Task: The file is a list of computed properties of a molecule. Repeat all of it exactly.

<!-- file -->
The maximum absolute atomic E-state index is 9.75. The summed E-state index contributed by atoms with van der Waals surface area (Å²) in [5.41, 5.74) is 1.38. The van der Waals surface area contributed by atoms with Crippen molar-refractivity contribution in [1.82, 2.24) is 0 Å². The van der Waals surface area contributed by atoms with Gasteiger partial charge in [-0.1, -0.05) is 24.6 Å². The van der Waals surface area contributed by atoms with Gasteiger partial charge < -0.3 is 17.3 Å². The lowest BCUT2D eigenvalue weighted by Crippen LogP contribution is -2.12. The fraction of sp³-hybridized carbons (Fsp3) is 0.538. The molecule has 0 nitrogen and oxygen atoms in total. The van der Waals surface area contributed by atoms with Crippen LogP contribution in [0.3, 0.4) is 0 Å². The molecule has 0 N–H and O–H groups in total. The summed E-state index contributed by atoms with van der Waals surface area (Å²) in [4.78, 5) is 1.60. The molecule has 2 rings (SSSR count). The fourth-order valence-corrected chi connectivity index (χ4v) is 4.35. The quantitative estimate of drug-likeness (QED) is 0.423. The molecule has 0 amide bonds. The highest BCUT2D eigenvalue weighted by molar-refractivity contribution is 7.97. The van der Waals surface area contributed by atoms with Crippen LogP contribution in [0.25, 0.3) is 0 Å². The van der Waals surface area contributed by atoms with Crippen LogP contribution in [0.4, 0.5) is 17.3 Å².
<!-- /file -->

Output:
The maximum absolute atomic E-state index is 9.75. The summed E-state index contributed by atoms with van der Waals surface area (Å²) in [5.41, 5.74) is 1.38. The van der Waals surface area contributed by atoms with Crippen molar-refractivity contribution in [1.82, 2.24) is 0 Å². The van der Waals surface area contributed by atoms with Gasteiger partial charge in [-0.1, -0.05) is 24.6 Å². The van der Waals surface area contributed by atoms with Gasteiger partial charge < -0.3 is 17.3 Å². The lowest BCUT2D eigenvalue weighted by Crippen LogP contribution is -2.12. The fraction of sp³-hybridized carbons (Fsp3) is 0.538. The molecule has 0 nitrogen and oxygen atoms in total. The van der Waals surface area contributed by atoms with Crippen LogP contribution in [0.3, 0.4) is 0 Å². The molecule has 0 N–H and O–H groups in total. The summed E-state index contributed by atoms with van der Waals surface area (Å²) in [4.78, 5) is 1.60. The molecule has 2 rings (SSSR count). The fourth-order valence-corrected chi connectivity index (χ4v) is 4.35. The quantitative estimate of drug-likeness (QED) is 0.423. The molecule has 0 amide bonds. The highest BCUT2D eigenvalue weighted by molar-refractivity contribution is 7.97. The van der Waals surface area contributed by atoms with Crippen LogP contribution in [0.25, 0.3) is 0 Å². The van der Waals surface area contributed by atoms with Crippen LogP contribution in [0.4, 0.5) is 17.3 Å².